Sunday, March 14, 2004

"What we got here is a FAILURE to communicate."

- Cool Hand Luke

That's a special quote I've been saving for my stepfather for just an occasion like this. CHL is one of his favorite movies and that is a great line I was hoping I could use this season when the forecast went totally bonkers.

Before we get into everything.. this weekend is the 11th anniversary of the March 11-14, 1993 Storm of the Century. Check out your forecast site for a couple neat graphics and relive the memories with your family at dinner tonight.

Also... we need to activate the Marty Bass Patrol for Monday morning. Post a comment if you can and tell us in Baltimore what the bass-meister is saying about this storm.

In summary, beware the ides of March, because what we have got here is a failure to communicate about the forecast.


1. What happened to the forecast for this week? You mean the one from earlier posts? The one that said 60 and rainy for Monday? Well, throw that out. It will be sunny and 55 on Monday, but the weather for the rest of the week has to be totally redone.

2. How in the WORLD can it snow now? I'll explain that in a minute.

3. I thought you said the snow was OVER for the winter! I'll explain that one too, in a minute.

4. Got your tail between your legs there, little doggy? Yup. (Whimper).


- By March, the Gulf Stream is really heating up off the Carolina and Virginia coast. This provides any "warm core" storm the equivalent of enriched uranium for a nuclear power plant. If a low pressure system which is warm at it's center, like most spring storms are, gets near the Gulf Stream AT THE SAME TIME A COLD HIGH IS LURKING NEARBY... lookout. That's how late season storms can deliver snow when it was sunny and warm the day before.
It's the same setup as a standard December-February winter storm, except that it has set itself up in March.

- Sun angle this time of year is equivalent to mid October. So roadways stay warmer longer. But you all know that in October, once the sun goes down, it gets mighty cool quick. A neat little stunt called radiational cooling allows heat from the day to escape into space. If clouds and precip move in after most of the heat has escaped, BINGO.. you can have snow falling out of the sky when only 12 hours earlier it was sunny and 55 F.

- But then again... higher sun angle and other factors also point to snow having a very difficult time falling for an extended period (as we saw last week) and is usually not stickable to roadways, etc. Yes, stickable is a technical meteorological term. So it may be pretty but it will not last.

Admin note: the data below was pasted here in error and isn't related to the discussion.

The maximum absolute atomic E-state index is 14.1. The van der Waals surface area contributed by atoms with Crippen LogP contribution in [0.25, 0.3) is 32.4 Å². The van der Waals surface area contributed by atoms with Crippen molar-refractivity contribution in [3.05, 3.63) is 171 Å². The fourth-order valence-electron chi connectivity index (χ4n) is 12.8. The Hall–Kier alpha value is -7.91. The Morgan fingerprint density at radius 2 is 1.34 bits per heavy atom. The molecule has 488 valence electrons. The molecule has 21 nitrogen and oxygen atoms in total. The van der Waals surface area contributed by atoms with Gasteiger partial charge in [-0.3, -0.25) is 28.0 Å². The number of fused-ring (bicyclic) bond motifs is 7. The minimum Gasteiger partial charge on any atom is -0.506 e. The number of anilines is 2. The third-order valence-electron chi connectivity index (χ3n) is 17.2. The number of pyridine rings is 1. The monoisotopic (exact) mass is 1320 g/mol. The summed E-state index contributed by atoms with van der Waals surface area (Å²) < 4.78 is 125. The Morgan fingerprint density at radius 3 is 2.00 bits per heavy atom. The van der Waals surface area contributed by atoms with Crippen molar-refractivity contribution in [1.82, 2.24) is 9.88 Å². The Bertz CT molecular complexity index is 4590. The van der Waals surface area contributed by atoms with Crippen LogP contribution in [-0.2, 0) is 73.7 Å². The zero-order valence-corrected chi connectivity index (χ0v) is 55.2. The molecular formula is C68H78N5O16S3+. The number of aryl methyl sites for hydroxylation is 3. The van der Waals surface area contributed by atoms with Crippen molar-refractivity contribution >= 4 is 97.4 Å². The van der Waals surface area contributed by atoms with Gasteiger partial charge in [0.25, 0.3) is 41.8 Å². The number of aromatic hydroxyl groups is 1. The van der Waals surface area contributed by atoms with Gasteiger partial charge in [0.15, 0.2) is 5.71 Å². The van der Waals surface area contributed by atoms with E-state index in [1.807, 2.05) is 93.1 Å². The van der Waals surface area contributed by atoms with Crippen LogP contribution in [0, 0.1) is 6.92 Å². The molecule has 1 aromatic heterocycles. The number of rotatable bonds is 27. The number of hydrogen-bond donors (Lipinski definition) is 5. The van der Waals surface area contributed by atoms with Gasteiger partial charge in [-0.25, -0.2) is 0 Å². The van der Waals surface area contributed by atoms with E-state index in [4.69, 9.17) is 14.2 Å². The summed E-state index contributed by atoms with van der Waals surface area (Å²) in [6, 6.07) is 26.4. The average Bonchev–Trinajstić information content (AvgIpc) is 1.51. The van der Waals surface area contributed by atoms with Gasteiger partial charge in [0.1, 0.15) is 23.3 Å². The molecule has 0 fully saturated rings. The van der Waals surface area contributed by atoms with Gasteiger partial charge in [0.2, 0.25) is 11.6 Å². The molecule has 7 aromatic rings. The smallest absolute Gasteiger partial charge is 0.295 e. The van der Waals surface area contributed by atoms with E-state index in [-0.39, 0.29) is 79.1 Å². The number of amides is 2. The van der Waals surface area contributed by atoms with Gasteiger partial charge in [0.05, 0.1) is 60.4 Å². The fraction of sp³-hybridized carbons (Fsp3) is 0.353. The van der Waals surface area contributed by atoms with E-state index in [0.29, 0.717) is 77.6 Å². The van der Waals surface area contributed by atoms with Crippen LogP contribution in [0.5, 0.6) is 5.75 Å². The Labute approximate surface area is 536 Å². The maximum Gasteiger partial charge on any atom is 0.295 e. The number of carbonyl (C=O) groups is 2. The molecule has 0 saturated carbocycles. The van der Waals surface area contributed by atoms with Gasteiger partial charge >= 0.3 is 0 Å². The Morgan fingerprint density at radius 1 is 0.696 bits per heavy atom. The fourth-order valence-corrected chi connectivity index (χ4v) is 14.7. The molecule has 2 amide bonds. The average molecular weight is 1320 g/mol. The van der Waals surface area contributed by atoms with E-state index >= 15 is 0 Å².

Monday: Abundant sunshine but you will notice a light northwest wind, switching to northeast as the day progresses. That switch will also begin to usher in clouds late in the day. High 50 F in Philly, near 55 F in Baltimore.

Monday overnight: Clouds thicken all night long, light winds. As with previous storms, it'll take a while for the precip to moisten the atmosphere above. Temps will be cool enough aloft for precip to begin as snow. In areas north and west of Baltimore (Owings Mills, Towson, Bel Air on north) you'll see flurries and light snow by daybreak. Areas south of that line, it will be light snow/rain mixed. If it holds off, expect only rain, and wet snow in the Zone.

Tuesday morning:
Right now, this does not appear to be a big surprise storm. But a lot of dynamics could change the outcome, such as a brief period of heavy wet snow that quickly covers roadways. That would cool the ground surface and the lower layers of the atmosphere, delaying a changeover to rain. But overall, it is a safe bet that the warming sun will change any snow over to rain by late morning. Accumulations? On cars, sidewalks, lawns, tops of the buses. Etc.


Philly suburbs north and west of the city have a greater chance of a delay Tuesday morning than Baltimore or Washington area schools. It will all come down to what is the weather exactly at 5:00 AM. If heavy wet snow is falling in your area, expect a delay. If there is light rain and snow mixed .... NO DELAY. The longer the precip holds off, the better chance it has of falling as rain and not snow.


Well, the powderhounds think so. But they're always looking for snow, even in July. Actually there's more of a chance that the storm slows down and arrives during daylight hours, delivering only rain.

BOTTOM LINE... DON'T GET YOUR HOPES UP ABOUT THIS STORM. It's just a late season fluke.

The rest of the week:

Wednesday - Mix of sun, clouds, flurries and leftover sprinkes. Cold and windy. High 45. Fields will be dry for practice.

Thursday - No big change, still cold, windy but no precip.

Friday - Finally some milder weather returns. High nosing above 50 F.

1 comment:

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